09/27/2017 14:37 EDT | Updated 09/27/2017 14:38 EDT

Prince Harry Urges Canadians To Meet The Invictus Games 'Role Models'

"Listen to their stories ... and learn from them."

If you've been tuning into the 2017 Invictus Games, then you'll know how inspiring the athletes — servicemen and women who are ill or injured — are.

But for Prince Harry, who founded the Games in 2014, meeting the competitors is just as important as watching them compete.

Fred Thornhill / Reuters
Prince Harry poses with competitors from Ukraine at the CN Tower in Toronto, September 26, 2017. (REUTERS/Fred Thornhill)

On Tuesday evening, the fifth-in-line to the throne attended a reception at the CN Tower, and while he was there, urged Canadians and out-of-towners who were attending the sporting event in Toronto to actually talk to the athletes.

"I cannot stress this enough to everybody, to get out there, meet these guys, listen to their stories, and in many cases, learn from them," the 33-year-old said to guests at the reception.

Prince Harry attends the Rowing at the Invictus Games Toronto 2017 on September 26, 2017 in Toronto. (Karwai Tang/WireImage)

"These are the role models I think we need in society," he continued, "and for younger kids and the younger generation, to look up to people like this and to know and to have a better understanding about what service and duty is all about.

These are the role models I think we need in society.

"And to represent your country once in your uniform, on the battlefield or back at home, then also post-injury or post-leaving the services, having that opportunity to serve your country once again be it on the Invictus sport field or even back at home in your own communities," he concluded.

Getty Images for the Invictus Games Foundation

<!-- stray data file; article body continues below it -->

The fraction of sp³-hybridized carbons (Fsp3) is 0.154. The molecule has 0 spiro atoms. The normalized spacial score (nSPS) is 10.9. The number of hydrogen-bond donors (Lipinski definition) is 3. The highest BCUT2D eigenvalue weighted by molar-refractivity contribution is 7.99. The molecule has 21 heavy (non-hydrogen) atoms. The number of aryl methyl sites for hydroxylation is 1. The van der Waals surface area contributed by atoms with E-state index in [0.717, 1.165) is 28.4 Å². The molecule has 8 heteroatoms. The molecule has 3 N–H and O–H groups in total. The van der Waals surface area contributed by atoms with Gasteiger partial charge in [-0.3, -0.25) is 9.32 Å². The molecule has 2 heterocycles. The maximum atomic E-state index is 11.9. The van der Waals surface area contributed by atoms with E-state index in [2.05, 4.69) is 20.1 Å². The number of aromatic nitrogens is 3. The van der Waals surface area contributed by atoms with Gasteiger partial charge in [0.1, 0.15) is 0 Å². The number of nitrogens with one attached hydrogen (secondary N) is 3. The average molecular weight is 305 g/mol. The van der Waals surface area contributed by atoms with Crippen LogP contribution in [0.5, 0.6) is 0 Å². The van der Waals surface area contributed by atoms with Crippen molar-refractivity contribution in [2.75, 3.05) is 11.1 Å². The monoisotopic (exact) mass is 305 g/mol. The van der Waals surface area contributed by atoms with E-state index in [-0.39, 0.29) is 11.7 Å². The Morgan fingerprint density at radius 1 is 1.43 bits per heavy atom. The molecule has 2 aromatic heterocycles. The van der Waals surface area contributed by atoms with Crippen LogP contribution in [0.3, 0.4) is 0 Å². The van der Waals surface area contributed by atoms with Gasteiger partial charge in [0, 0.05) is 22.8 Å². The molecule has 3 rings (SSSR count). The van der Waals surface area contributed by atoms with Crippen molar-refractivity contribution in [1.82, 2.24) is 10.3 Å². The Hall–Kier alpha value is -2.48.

Prince Harry meets up with an athlete as he attends the Cycling Criterium time trial during the Invictus Games 2017 on September 27, 2017 in Toronto. (Chris Jackson/Getty Images for the Games Foundation)

Before he entered the CN Tower, Harry made sure he spent some time with his fans, chatting, shaking hands, and even taking selfies with a few lucky royal watchers who had been waiting for their chance to see the prince for more than an hour.

Steve Russell via Getty Images
Prince Harry greets spectators as he attends a reception at the CN Tower for the Invictus Games Foundation in Toronto. September 26, 2017. (Steve Russell/Toronto Star via Getty Images)

And aside from cheering on the athletes, engaging with his fans — and watching sporting matches with girlfriend Meghan Markle — Harry has been delivering passionate speeches about the importance of the Invictus Games and sports in general have in the lives of servicemen and women, both still on active duty and in civilian life.

Getty Images for the Invictus Games Foundation
Cyclists compete in the Cycling Criterium time trial during the Invictus Games 2017 at High Park on September 27, 2017 in Toronto. (Chris Jackson/Getty Images for the Invictus Games Foundation)

On Monday, the prince attended the annual Canadian Institute for Military and Veteran Health Research and discussed why the Games is good for current and former servicemen and women, both physically and mentally.

"I am passionate about the role which sport can play in the recovery of body and mind," he said.

"In my mind, there is no denying the impact that teamwork, competition and fun has on someone's well-being and outlook."

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